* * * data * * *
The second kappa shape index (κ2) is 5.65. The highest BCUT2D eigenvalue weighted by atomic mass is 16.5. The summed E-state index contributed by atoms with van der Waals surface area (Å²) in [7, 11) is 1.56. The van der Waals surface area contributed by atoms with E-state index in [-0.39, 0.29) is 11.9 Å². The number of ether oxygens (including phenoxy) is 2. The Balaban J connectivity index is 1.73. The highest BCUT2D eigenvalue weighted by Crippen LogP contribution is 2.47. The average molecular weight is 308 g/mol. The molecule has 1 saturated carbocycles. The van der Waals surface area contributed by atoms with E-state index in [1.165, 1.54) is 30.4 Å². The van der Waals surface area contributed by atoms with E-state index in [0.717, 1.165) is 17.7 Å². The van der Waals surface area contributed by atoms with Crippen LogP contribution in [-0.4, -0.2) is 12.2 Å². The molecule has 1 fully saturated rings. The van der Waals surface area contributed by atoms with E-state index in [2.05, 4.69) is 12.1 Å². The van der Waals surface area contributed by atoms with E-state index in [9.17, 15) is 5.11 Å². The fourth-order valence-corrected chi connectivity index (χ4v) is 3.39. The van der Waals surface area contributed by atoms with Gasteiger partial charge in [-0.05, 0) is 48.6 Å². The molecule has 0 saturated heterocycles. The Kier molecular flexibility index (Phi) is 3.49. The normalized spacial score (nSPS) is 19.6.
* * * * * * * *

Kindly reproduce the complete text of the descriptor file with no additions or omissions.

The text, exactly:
The second kappa shape index (κ2) is 5.65. The highest BCUT2D eigenvalue weighted by atomic mass is 16.5. The summed E-state index contributed by atoms with van der Waals surface area (Å²) in [7, 11) is 1.56. The van der Waals surface area contributed by atoms with E-state index in [-0.39, 0.29) is 11.9 Å². The number of ether oxygens (including phenoxy) is 2. The Balaban J connectivity index is 1.73. The highest BCUT2D eigenvalue weighted by Crippen LogP contribution is 2.47. The average molecular weight is 308 g/mol. The molecule has 1 saturated carbocycles. The van der Waals surface area contributed by atoms with E-state index in [1.165, 1.54) is 30.4 Å². The van der Waals surface area contributed by atoms with E-state index in [0.717, 1.165) is 17.7 Å². The van der Waals surface area contributed by atoms with Crippen LogP contribution in [-0.4, -0.2) is 12.2 Å². The molecule has 1 fully saturated rings. The van der Waals surface area contributed by atoms with E-state index in [2.05, 4.69) is 12.1 Å². The van der Waals surface area contributed by atoms with E-state index in [9.17, 15) is 5.11 Å². The fourth-order valence-corrected chi connectivity index (χ4v) is 3.39. The van der Waals surface area contributed by atoms with Gasteiger partial charge in [-0.05, 0) is 48.6 Å². The molecule has 0 saturated heterocycles. The Kier molecular flexibility index (Phi) is 3.49. The normalized spacial score (nSPS) is 19.6.